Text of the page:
The initiative includes new mental health resources for players on-site at this year’s WTA event in Toronto and the ATP tournament in Montreal, including one-on-one access to meditation and yoga experts, as well as relaxation areas.
“I know I am not alone. I had the chance to talk to legends like Billie Jean King and Kim Clijsters who gave me incredible advice,” said Andreescu. “I try not to take life too seriously.
“You just have to take a deep breath. I don’t want to feel so stressed. I obviously want to win and do well, but at the same time I want to have fun. It’s a game of tennis, you know?
No. 3 seed Maria Sakkari who has a potential Swiatek semi-final meeting with No. 5 seed Ons Jabeur opens against the winner of the all-American opener between 2017 US Open champion Sloane Stephens and 2020 Australian Open winner Sofia Kenin.
In the bottom half of the draw, 2nd seed Kontaveit opens against the winner of the match between Jil Teichmann and wildcard Venus Williams, who played her first match of the summer this week at the Citi Open in Washington, D.C. , where she was beaten in the 1st round by Canadian Rebecca Marino.
Other bottom-half highlights include a potential second-round meeting between 10th-seeded Coco Gauff and Wimbledon champion Elena Rybakina, who will both face qualifiers in their first matches.
The Montreal and Toronto tournaments were canceled in 2020 and held with limited crowds in 2021.
Gyles Diaz/Tennis Canada
Meanwhile, qualifying for the main draw began on Saturday and, 3 years after reaching the semis here, No. 1 seed Marie Bouzkova began her campaign for another deep run in Toronto, passing past Valentini Grammatikopoulou of Greece, 6-2 6-0, in the first match on center court at Sobeys Stadium.
The Czech No. 4, who equaled her career ranking of No. 46 in the world after winning her first WTA title in Prague, will face No. 15 seed Tatjana Maria of Germany for a place in the table on Sunday. coveted main.
Maria, who is still fresh from an inspired run to the Wimbledon semi-finals earlier this summer, won the opening set, 6-1, against Heather Watson before the Briton was forced to retire.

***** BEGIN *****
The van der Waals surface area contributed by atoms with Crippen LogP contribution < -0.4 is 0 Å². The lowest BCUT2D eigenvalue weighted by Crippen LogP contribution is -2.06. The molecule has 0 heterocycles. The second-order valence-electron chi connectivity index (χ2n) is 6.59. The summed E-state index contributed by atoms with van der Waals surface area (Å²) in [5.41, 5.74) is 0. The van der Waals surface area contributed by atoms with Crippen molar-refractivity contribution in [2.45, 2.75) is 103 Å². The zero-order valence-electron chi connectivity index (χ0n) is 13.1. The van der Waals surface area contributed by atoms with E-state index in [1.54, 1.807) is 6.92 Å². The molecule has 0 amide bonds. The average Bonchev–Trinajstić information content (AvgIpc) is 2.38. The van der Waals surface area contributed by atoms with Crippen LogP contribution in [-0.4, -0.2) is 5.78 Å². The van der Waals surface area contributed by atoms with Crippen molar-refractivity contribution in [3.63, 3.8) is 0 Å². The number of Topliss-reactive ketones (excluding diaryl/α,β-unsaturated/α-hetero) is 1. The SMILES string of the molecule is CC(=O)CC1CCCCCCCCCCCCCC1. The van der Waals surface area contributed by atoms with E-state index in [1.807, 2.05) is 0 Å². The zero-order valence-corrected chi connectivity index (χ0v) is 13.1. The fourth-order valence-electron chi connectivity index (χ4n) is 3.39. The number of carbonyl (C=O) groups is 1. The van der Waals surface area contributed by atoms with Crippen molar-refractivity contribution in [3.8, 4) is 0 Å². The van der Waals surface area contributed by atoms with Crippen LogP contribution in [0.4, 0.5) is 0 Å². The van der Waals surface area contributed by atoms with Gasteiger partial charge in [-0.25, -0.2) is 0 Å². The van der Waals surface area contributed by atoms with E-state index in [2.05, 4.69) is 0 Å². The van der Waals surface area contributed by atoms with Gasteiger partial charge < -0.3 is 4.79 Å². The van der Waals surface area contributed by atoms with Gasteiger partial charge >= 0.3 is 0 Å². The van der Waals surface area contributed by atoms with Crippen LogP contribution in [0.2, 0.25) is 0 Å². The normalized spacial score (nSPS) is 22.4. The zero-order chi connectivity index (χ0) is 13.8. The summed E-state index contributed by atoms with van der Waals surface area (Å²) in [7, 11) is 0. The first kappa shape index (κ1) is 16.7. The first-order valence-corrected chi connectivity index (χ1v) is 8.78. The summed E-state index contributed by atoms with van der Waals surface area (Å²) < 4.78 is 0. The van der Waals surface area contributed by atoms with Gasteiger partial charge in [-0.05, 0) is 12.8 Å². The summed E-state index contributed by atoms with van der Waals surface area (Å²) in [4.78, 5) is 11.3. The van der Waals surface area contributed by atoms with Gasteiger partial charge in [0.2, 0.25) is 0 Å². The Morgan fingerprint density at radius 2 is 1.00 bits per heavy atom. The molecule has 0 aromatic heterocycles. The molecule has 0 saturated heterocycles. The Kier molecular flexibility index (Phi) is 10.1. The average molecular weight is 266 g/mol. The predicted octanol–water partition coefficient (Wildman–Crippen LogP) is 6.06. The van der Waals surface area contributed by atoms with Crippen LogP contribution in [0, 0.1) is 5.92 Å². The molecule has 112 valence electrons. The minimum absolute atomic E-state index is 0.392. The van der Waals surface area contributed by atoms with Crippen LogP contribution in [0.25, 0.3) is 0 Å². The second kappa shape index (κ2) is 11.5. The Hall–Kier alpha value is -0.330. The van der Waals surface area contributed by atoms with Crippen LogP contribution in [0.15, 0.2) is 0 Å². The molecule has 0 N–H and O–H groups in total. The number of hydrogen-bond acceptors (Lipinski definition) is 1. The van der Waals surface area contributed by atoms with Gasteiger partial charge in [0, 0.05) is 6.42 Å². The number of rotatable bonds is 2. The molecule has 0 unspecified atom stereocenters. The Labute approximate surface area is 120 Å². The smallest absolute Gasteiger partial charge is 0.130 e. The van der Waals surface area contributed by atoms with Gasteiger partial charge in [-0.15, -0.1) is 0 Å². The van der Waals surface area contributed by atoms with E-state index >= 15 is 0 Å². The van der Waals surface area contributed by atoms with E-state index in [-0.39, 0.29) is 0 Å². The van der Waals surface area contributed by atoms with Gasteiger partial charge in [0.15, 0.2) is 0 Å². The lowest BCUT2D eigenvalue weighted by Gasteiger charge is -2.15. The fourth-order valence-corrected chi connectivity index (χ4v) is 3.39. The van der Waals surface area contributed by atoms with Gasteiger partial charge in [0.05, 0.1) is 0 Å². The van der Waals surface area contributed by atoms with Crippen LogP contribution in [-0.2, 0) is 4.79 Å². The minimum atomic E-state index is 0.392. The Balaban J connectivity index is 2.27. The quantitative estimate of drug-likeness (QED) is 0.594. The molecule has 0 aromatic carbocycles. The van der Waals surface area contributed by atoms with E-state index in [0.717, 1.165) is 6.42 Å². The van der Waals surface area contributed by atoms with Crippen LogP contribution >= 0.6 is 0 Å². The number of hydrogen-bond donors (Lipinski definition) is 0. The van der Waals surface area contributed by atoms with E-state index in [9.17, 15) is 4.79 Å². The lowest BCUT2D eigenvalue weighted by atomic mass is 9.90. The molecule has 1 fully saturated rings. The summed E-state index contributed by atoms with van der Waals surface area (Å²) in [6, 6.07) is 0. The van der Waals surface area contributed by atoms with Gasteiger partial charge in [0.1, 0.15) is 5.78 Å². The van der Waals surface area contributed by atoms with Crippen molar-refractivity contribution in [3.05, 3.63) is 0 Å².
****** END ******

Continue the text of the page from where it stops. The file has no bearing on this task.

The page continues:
After winning the wild-card qualifying tournament to secure her spot in the draw, Marina Stakusic advanced to the final qualifying round after her opponent, China’s Wang Xinyu, was also forced to retire. after the first set.
The 17-year-old has an opportunity to join Andreescu, Fernandez and Marino as the only Canadians in the main draw, but she will have her work cut out against 8th seed Czech Tereza Martincova, who beat the ‘American Emina Bektas, 6 -3 7-5.
2-seeded Nuria Parrizas Diaz overcame an early deficit to knock out 17-year-old Canadian wildcard Kayla Cross 7-6(2) 6-0 in a junior girls’ doubles final at the Open. Australia and at Wimbledon earlier this year.
For a place in the main draw, Parrizas Diaz will now face compatriot Cristina Bucsa, who toppled No. 14 seed Rebecca Peterson of Sweden 6-3 6-3.
Stakusic will be the only Canadian to enter the 2nd qualifying round after 15-year-old Victoria Mboko lost to 10th seeded USA Claire Liu in a tight 3-set 3-6 6-3 6-4 match .
In the first upset of the day, American Asia Muhammad knocked out No. 6 seed and former quarter-finalist Andrea Petkovic, 6-3, 6-2, despite being broken 3 times and broken 7 times herself as the German unravels by her. own unforced errors.
Muhammad will face 12th-seeded Croatian Donna Vekic, who is trying to rebuild her rankings since a knee injury left her outside the top 100, and beat Israeli Lina Glushko, 6-4 6-2 .
4-seeded Madison Brengle kicked off her swing on the North American hard court with a 6-2 6-4 win over French wildcard Elsa Jacquemot, ending a five-game losing streak.
The crafty American will face compatriot Christina McHale, who beat Grace Min, 6-3 6-4, for a spot in her 3rd main draw north of the border.
No. 7 seed Ajla Tomljanovic of Australia overcame a stern challenge from compatriot Kimberly Birrell, 7-5 7-6 (5), to set up a meeting with Britain’s 11th seed Harriet Dart, who beat the Dutch Arianne Hartono, 6-3 6-3.
Other opening day winners included 16th seed Lauren Davis, after the American beat Germany’s Laura Siegemund, 6-3 6-3; Australian Storm Sanders, who beat American Catherine Harrison, 6-0 7-5; and Australian Ellen Perez, who eliminated her compatriot Priscilla Hon, 6-4 7-6(2).
The second and final qualifying round will take place on Sunday, after which 8 players will advance to the main draw of the 2022 National Bank Open presented by Rogers.